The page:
Mold Report

"Healthier Air Starts Here" (407) 383-9459

What is in a Comprehensive
Florida Mold Report

There’s a lot more to a Mold Inspection than the collection of a few mold samples. Unfortunately many mold inspectors are selling the collection of air samples for mold as a complete mold inspection.  The collection of mold samples IS NOT a mold inspection.  If the only thing you recieve from your "Mold Inspector" is a laboratory report then you did not recieve a mold inspection.  You paid for the collection of air samples for mold which isn’t a full mold assessment.

To read about a Mold Assessments in accordance with the Industry Standard of Practice ASTM D-7338 Click Here.

If you’re interested in the assessment of your indoor environment for Mold or anything that may be compromising your indoor air quality, then you need an Indoor Air Quality Professional, You need Indoor Air Quality Solutions, IAQS.

If you want a “Mold Inspection” Hire only Florida Licensed and Insured Mold Assessors.  All of the Consultants at Florida Indoor Air Quality Solutions, IAQS are individually Licensed by the State of Florida as Mold Assessors.

If you want the very best in Mold Inspections then Hire only Florida Indoor Air Quality Solutions, IAQS individually Licensed Mold Assessors who are also Council Certified Indoor Environmental Consultants, CIEC’s.

As CIEC’s, all Florida Indoor Air Quality Solutions Consultants have earned the most respected certification in the field of indoor environmental consulting. The CIEC Certification is based on training and field experience in building sciences, industrial hygiene and indoor environmental risk assessment. The certification documents the Indoor Environmental Consultants skills and knowledge regarding design, construction and operation of buildings with respect to the quality and efficiency of the indoor environment in a manner that could be relied upon by individuals and organizations seeking Florida Indoor Air Quality Solutions services as a consultant or advisor for the assessment and management of their indoor environments.

What is a Professional and Informative Mold Report?

A professionally prepared Mold Report should clearly answer the following questions:

  1. Is there a mold or IAQ problem?
  2. What was the cause?
  3. Where is the problem source?
  4. What containment and cleaning are needed?
  5. What building repairs are needed to prevent future problems?
  6. How will we ensure that the field investigation work is properly done?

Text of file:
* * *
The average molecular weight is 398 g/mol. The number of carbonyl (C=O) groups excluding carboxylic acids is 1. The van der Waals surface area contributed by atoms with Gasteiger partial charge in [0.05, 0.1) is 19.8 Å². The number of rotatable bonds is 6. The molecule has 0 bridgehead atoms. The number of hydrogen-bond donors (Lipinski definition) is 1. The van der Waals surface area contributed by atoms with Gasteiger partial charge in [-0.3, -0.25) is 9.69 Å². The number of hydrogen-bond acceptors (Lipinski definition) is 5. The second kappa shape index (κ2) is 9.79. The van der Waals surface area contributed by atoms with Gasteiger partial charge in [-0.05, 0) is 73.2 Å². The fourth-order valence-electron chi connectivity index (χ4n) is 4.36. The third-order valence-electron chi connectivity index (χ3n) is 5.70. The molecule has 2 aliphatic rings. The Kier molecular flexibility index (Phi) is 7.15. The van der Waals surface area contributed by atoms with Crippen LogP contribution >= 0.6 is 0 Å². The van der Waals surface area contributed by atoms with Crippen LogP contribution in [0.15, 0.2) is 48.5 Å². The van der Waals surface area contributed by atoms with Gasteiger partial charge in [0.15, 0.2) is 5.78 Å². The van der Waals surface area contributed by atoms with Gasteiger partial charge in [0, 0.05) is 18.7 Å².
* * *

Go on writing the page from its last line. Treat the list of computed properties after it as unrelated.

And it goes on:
7. How will we ensure that the mold test lab work was actually collected by a Florida Licensed Mold Assessor?

A mold test lab report can produce a lot of information but it does not answer any of those questions.

A Florida Licensed Mold Assessor should have the ability to do more than hit the on switch of the sampling pump and hand the client a lab report.

Our reports will answer all of those questions and more.

Are Mold Lab Reports Useful Without a Visual Inspection?

A mold report from the laboratory which simply offers some counts or numbers or culture results is not a good value.  Not when the mold inspector was supposed to perform a "screening inspection" for mold, but did not perform a thorough visual inspection of the home or office.

A superficial mold test risks leaving the client with ambiguous results, or even if the test suggests that a problem mold is present, the client has no idea where the problem is, if any, and what to do about it.

If you suspect that there is a mold problem in your home or office you need to know the following:

  1. Is there a mold, allergen, or similar environmental problem in the building?
  2. If there is a problem, where is it and how big is it?
  3. What does the lab work indicate about the level of risk to occupants or workers? Are we looking at a "cosmetic-only" concern?
  4. Is a mold remediation protocol necessary?
  5. What is the extent of demolition or cleaning needed, and based on the lab results, what is the level of containment and care needed?
  6. What needs to be changed or repaired in the home or office so that problems don't recur?
  7. After the cleanup has been completed, was it proper and complete?


A professionally prepared mold report must be useful:

In other words, in exchange for being paid a substantial professional fee to investigate a building, a Florida Licensed Mold Assessor should provide accurate and useful diagnostic and prescriptive information to his or her client, and should include not only an identification of problematic mold, but an indication of where the problem is, how big it is, and what work is needed to remove it - a Mold Remediation Protocol.

A Florida Licensed Mold Assessor or Certified Indoor Environmental Consultant should interview the client carefully before the inspection to assist in deciding if such a costly inspection and test process is really appropriate and cost-justified.

In cases where there are no occupants at special risk of mold-related illness or respiratory illness; where there is no building leak history, and where no substantial mold is visible or suspected, a mold investigation may not be appropriate. Instead an indoor environmental assessment for allergy or asthma triggers would be more appropriate.

We get a lot of calls from people asking us to help them interpret their "mold inspection report." What we often learn is that there was no actual mold inspection conducted.

The "inspector" simply collected some test samples, sent them to a mold test lab, and returned the mold lab test report to the client with no supporting explanation or laboratory report interpretation.

That sort of "mold inspection" is not very helpful as no one can really interpret what the report means.